Tongren is more of a make your own fun kind of place, if the idle looking locals are any indication.
- Gamble, Corner DehelongNan Lu and MaiXiu Lu. A rotating cast of sketchy looking characters play a 3-card Monty style game with a trio of oversize dice decorated with tiger, yak and cow pictures. Lay your money down, give them a shake and you might win back your money - or a Yak. Remember: The only way to win is not to play.
- Hike. The western hills rising up next to town look steep from the bottom but the ChinFanLing on the peaks at various elevations prove it's climbable and also give you something to aim for as you blaze your own path up the more mild inclinations. A network of trails leading off from the Thangka sunning terrace behind the Monastery is a good place to start and leads to some reasonably mellow slopes that will get you high enough to see lofty snow peaked mountains in the distance.
- Performance Arts Theatre, (South end of the main market). Generally only has shows during the summer tourist season and festivals.
The detail in Thanka's reflect the artists skill.
- Clothing. The main market has a couple of shockingly fashionable boutiques, including a clothing store owned by a Tibetan with excellent English. Others sell exotic looking but utterly impractical long coats all the Tibetan guys have hanging around their waist.
- Thangkas. Beautifully detailed images of Buddhist deities meticulously painted on stretched fine-weave canvas by the revered artists of Wutong Si. These are not some cheap tourist fodder, but works of art by skilled artists. Pigments are hand ground from brightly coloured and inordinately heavy stones sourced from Tibet. Monks say the pigment is worth upwards of ¥80 per gram. Likewise real gold leaf ground with a resin is used to give the paintings some sparkle. A small, simple one takes about a month to paint and costs around ¥500, while a 1 meter sized piece can take a year and set you back ¥50,000. A few shops in Tongren and around Wutong Si sell Thangka of variable quality and price, but the best deals are straight from the artist. You can buy a pre-made Thangka or commission one. Not all artists will have pre-made works to sell, and the best artists may have a years backlog of reservations. Thankfully the artists have e-mails, phones and fax machines enabling you to keep contact and have them ship your work of art overseas whenever it is completed. Not all of the work is of stellar quality, some is obviously churned out for the tourist trade with a price equal to a good one. It would be best to look around, talk to the artists, ignore the pushy salesman and let your eye be your guide.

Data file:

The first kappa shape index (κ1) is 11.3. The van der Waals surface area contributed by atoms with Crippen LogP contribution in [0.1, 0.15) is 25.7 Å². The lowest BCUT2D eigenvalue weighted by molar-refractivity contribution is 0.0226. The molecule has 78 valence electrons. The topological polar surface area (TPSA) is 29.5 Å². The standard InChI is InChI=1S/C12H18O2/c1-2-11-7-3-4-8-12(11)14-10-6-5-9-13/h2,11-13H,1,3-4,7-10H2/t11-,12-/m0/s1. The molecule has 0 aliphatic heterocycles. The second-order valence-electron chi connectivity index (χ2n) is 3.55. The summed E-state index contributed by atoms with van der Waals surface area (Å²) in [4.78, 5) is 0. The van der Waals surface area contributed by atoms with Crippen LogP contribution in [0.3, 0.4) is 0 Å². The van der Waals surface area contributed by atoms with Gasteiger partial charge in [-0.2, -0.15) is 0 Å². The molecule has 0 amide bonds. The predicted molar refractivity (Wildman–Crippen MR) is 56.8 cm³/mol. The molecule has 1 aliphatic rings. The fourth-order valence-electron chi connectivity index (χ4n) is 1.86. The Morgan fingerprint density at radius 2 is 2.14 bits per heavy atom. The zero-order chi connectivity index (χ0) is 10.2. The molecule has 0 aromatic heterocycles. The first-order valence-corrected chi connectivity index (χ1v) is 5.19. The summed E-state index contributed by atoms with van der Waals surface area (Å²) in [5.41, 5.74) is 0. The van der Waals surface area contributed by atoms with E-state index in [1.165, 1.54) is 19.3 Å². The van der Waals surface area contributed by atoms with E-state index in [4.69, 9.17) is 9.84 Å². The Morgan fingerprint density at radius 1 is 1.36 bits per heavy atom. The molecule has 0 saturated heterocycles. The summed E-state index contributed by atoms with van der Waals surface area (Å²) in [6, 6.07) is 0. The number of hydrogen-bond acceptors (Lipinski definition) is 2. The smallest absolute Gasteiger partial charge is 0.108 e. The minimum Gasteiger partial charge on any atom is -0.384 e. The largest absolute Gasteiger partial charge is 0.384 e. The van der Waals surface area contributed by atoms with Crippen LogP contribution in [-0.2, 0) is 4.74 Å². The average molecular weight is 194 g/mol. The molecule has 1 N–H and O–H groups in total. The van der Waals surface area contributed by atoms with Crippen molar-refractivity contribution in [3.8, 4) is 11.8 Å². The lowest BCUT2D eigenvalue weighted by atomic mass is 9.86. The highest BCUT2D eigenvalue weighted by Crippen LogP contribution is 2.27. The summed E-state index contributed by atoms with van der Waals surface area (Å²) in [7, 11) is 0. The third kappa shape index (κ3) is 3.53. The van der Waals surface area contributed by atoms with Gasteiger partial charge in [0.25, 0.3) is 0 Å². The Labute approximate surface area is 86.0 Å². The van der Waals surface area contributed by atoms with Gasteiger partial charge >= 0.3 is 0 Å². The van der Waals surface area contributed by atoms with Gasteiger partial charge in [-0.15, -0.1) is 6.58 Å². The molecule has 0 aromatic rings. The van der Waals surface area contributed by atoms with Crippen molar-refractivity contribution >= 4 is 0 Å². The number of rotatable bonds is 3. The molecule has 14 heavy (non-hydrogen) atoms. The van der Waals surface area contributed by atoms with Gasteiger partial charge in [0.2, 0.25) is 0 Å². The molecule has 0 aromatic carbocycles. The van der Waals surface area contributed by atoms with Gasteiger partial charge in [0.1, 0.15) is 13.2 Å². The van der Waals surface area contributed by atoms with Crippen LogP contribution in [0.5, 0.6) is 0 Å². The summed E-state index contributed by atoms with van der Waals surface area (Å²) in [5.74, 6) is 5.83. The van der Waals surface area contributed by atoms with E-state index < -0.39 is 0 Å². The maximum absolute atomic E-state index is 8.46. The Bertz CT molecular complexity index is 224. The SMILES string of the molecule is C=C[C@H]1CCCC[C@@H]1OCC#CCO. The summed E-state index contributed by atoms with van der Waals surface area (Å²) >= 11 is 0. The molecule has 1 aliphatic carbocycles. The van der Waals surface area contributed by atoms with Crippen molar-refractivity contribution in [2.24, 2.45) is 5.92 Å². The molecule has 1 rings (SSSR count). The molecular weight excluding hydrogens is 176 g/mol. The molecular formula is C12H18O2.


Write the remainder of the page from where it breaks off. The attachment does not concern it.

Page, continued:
- Yurt. There are a few places that either manufacture or sell large black and white yurts. Not very practical for the average backpacker but ideal if you are moving your yaks on to greener pastures.
While the dining options aren't particularly diverse or inspiring, the numerous restaurants offer warmth, large portions and interesting people watching opportunities.
Dried sheep's head is one of the curious delicacies favoured by locals to nibble with a few drinks. It's mostly bone on the outside, necessitating a probe of the cavities for the tasty bits. Numerous roadside vendors sell them for ¥20 and all will assure you it's delicious.
- Number One Noodle, 8 MaiXiu Lu (On the corner. Look for a sign with red characters with a snowy mountain in the background.). All hyperbole aside, the proprietors are very welcoming to bumbling foreigners furtivly sticking their head inside. Helpful point-and-eat pictures on the wall mostly give prices, though its best to check before ordering the ones without a price as you might discover they are suspiciously expensive at bill paying time. Noodles/Rice ¥8-12; Mains ¥20-25.
- Name-changing Hui restaurant, Dehelong Zhong Lu (Opposite QH-Tibet Yadu Hotel). One of the numerous names written on the doors is right but it is easily identifiable as the most brightly lit place at night. They have huge servings of the usual capsicum laden Hui dishes. Their mianpian looks like a mess but is stomach filling and good. Noodles/Rice ¥4-12.